This week's playlist including some gems from the ECM catalogue
Dvořák Piano Quintet No 2
Pavel Haas Quartet (Supraphon)
Morales Parce mihi domine (from ‘Officium)
The Hilliard Ensemble; Jan Garbarek (ECM New Series)
R Strauss Metamorphosen
Berlin PO / Herbert von Karajan (DG)
Wolf-Ferrari Violin Concerto
Francesca Dego; City of Birmingham SO / Daniele Rustioni (DG)
Silvestrov Two Psalms of David
Kiev Chamber Choir / Mykola Hobdych (ECM New Series)
JS Bach Die Kunst der Fuge
Accademia Bizantina (Decca)
Schubert Allegretto in C minor
András Schiff (ECM New Series)
McCarthy Codebreaker – ‘At Sea’
Hertfordshire Chorus; BBC Concert Orchestra / David Temple (Signum Classics)
Delibes Lakmé – ‘Viens Mallika’
Sabine Devieilhe; Marianne Crébassa; Les Siècles / François-Xavier Roth (Erato)
The arrival on streaming platforms of much of the ECM New Series catalogue is an exciting event and I’ve dipped into for some of my favourite recordings – a reminder of the first few minutes of the now-classic ‘Officium’ which saw The Hilliard Ensemble joined by saxophonist Jan Garbarek – a masterstroke by ECM’s A&R genius, Manfred Eicher, that proved a game-changer. (Other ECM releases here include two haunting psalm settings by Valentin Silvestrov and a heavenly Allegretto by Schubert played by András Schiff.)
The programme, though, starts off with Dvořák from one of today’s leading string quartets, the Pavel Haas – winners of the more Gramophone Awards than any other chamber ensemble and who don’t seem able to put a foot wrong. Thank goodness. Joined by Boris Giltburg they give us the Second Piano Quintet by Dvořák – and what a treat it is to hear music-making of this calibre and idiomatic understanding.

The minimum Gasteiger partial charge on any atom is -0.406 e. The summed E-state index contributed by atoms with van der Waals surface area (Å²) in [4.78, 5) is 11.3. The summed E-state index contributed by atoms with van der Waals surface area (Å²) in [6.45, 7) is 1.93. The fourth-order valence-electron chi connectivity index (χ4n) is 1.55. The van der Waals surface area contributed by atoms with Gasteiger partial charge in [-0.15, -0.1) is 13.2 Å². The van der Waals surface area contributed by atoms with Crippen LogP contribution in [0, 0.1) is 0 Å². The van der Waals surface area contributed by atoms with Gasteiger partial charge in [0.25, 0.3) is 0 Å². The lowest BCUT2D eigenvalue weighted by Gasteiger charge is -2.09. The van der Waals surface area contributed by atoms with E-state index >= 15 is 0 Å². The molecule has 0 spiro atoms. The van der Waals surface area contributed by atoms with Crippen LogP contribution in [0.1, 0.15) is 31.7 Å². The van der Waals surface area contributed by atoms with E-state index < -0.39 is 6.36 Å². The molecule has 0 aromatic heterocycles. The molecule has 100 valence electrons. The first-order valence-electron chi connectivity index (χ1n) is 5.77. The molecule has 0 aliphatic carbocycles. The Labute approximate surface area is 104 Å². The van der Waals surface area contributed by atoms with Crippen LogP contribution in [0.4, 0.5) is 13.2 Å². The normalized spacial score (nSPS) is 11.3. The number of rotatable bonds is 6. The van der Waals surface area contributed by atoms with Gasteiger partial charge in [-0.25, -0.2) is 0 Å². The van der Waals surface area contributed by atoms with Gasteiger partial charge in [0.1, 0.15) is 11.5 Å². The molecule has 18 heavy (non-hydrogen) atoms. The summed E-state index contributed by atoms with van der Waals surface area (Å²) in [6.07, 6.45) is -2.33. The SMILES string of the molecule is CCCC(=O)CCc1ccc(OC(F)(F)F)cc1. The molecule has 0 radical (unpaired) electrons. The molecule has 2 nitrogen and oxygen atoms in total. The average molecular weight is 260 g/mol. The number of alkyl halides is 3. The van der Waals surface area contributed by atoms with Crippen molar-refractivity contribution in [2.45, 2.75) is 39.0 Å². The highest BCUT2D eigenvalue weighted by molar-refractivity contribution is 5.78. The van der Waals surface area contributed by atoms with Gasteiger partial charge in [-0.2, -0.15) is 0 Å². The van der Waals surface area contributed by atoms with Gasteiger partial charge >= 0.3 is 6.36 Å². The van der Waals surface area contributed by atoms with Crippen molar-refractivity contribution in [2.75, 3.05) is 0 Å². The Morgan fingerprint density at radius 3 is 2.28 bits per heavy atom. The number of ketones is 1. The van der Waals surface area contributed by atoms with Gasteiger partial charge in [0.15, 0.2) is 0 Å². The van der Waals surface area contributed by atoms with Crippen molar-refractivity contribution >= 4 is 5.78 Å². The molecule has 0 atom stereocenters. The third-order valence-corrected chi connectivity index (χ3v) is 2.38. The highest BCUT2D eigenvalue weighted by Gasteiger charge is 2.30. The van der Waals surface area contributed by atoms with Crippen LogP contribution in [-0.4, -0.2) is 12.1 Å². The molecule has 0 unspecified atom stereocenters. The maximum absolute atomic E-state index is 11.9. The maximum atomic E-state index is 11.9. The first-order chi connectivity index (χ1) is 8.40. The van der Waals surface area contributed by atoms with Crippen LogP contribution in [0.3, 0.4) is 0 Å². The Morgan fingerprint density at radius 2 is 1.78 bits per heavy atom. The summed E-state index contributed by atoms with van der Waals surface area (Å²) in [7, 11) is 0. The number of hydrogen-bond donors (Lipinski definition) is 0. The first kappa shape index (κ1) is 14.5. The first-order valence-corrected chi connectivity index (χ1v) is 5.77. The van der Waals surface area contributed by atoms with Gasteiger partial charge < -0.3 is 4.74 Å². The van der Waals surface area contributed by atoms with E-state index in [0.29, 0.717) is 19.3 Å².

With red poppies still adorning people’s lapels following Remembrance Sunday, I've chosen a recording from the archive that seems appropropriate – Richard Strauss’s lament for 23 strings, Metamorphosen. I’ve gone for Herbert von Karajan’s Gramophone Award-winning recording, made shortly after I heard him conduct the work in Oxford, one of the greatest musical experiences of my life.
Ermanno Wolf-Ferrari’s operas receive the occasion outing (particularly Il segreto di Susanna – Susanna’s secret being that she enjoys a quick smoke from time to time). But beyond that, too little of his music is played. Thanks to the young Italian violinist Francesca Dego there’s a new recording of the Violin Concerto in D, made in Birmingham with a clearly inspired CBSO and Daniele Rustioni – scrumptious stuff and played with great passion.
A few tasters of new albums: Accademia Bizantina’s fine-sounding, period-instrument-ensemble take on JS Bach’s The Art of Fugue; a chorus from the impressive young composer James McCarthy’s powerful choral work about Alan Turing – who broke the wartime German encrypted code and yet suffered horribly for his homosexuality – sung with enormous commitment by the Hertfordshire Chorus who clearly love every note of the piece, and, to end, that glorious duet from Delibes's Lakmé that British Airways has made its own – stunningly sung by the heavenly Sabine Devieilhe from her new collection 'Mirages' and for which she's joined by the mezzo Marianne Crébassa.